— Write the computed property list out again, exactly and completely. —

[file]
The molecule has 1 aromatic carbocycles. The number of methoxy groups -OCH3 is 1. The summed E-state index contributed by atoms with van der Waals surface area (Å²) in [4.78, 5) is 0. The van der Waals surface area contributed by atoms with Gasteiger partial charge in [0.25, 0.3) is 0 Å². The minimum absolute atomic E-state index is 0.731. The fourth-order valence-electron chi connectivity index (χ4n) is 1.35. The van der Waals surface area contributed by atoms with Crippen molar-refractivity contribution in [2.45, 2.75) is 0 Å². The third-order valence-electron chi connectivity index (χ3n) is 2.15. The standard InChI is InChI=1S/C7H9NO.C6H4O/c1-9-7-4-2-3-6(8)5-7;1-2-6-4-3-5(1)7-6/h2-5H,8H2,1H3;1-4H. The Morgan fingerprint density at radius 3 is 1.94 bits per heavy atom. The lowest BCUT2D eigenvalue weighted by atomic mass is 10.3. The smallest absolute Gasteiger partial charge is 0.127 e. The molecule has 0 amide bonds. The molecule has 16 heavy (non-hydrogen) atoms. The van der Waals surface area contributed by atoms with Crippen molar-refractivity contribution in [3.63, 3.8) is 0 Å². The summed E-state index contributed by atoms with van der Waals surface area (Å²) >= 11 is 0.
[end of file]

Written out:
The molecule has 1 aromatic carbocycles. The number of methoxy groups -OCH3 is 1. The summed E-state index contributed by atoms with van der Waals surface area (Å²) in [4.78, 5) is 0. The van der Waals surface area contributed by atoms with Gasteiger partial charge in [0.25, 0.3) is 0 Å². The minimum absolute atomic E-state index is 0.731. The fourth-order valence-electron chi connectivity index (χ4n) is 1.35. The van der Waals surface area contributed by atoms with Crippen molar-refractivity contribution in [2.45, 2.75) is 0 Å². The third-order valence-electron chi connectivity index (χ3n) is 2.15. The standard InChI is InChI=1S/C7H9NO.C6H4O/c1-9-7-4-2-3-6(8)5-7;1-2-6-4-3-5(1)7-6/h2-5H,8H2,1H3;1-4H. The Morgan fingerprint density at radius 3 is 1.94 bits per heavy atom. The lowest BCUT2D eigenvalue weighted by atomic mass is 10.3. The smallest absolute Gasteiger partial charge is 0.127 e. The molecule has 0 amide bonds. The molecule has 16 heavy (non-hydrogen) atoms. The van der Waals surface area contributed by atoms with Crippen molar-refractivity contribution in [3.63, 3.8) is 0 Å². The summed E-state index contributed by atoms with van der Waals surface area (Å²) >= 11 is 0.